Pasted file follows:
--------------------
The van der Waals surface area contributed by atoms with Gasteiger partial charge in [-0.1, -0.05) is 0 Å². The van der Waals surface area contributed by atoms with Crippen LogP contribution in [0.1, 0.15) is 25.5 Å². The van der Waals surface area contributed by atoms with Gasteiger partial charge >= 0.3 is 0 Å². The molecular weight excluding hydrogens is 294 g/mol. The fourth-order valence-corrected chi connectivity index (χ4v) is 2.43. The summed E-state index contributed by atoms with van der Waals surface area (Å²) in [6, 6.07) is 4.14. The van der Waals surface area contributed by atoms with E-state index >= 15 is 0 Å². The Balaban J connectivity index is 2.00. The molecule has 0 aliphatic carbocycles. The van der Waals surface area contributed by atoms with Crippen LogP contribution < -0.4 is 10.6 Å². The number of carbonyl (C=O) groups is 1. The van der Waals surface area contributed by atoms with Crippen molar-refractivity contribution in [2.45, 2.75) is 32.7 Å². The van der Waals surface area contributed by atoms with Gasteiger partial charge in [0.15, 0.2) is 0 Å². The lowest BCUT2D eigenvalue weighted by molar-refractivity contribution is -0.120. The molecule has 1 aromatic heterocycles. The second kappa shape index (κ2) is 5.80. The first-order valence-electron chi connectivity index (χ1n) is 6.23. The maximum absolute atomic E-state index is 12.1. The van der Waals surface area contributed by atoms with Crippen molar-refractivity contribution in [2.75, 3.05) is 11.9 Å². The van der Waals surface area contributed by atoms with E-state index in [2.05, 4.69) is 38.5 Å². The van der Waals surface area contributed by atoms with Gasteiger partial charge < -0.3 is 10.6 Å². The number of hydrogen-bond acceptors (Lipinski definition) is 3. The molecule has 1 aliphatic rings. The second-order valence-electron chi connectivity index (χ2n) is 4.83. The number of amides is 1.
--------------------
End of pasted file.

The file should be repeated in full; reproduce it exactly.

The van der Waals surface area contributed by atoms with Gasteiger partial charge in [-0.1, -0.05) is 0 Å². The van der Waals surface area contributed by atoms with Crippen LogP contribution in [0.1, 0.15) is 25.5 Å². The van der Waals surface area contributed by atoms with Gasteiger partial charge >= 0.3 is 0 Å². The molecular weight excluding hydrogens is 294 g/mol. The fourth-order valence-corrected chi connectivity index (χ4v) is 2.43. The summed E-state index contributed by atoms with van der Waals surface area (Å²) in [6, 6.07) is 4.14. The van der Waals surface area contributed by atoms with E-state index >= 15 is 0 Å². The Balaban J connectivity index is 2.00. The molecule has 0 aliphatic carbocycles. The van der Waals surface area contributed by atoms with Crippen LogP contribution < -0.4 is 10.6 Å². The number of carbonyl (C=O) groups is 1. The van der Waals surface area contributed by atoms with Crippen molar-refractivity contribution in [2.45, 2.75) is 32.7 Å². The van der Waals surface area contributed by atoms with Gasteiger partial charge in [0.15, 0.2) is 0 Å². The lowest BCUT2D eigenvalue weighted by molar-refractivity contribution is -0.120. The molecule has 1 aromatic heterocycles. The second kappa shape index (κ2) is 5.80. The first-order valence-electron chi connectivity index (χ1n) is 6.23. The maximum absolute atomic E-state index is 12.1. The van der Waals surface area contributed by atoms with Crippen molar-refractivity contribution in [2.75, 3.05) is 11.9 Å². The van der Waals surface area contributed by atoms with E-state index in [2.05, 4.69) is 38.5 Å². The van der Waals surface area contributed by atoms with Gasteiger partial charge < -0.3 is 10.6 Å². The number of hydrogen-bond acceptors (Lipinski definition) is 3. The molecule has 1 aliphatic rings. The second-order valence-electron chi connectivity index (χ2n) is 4.83. The number of amides is 1.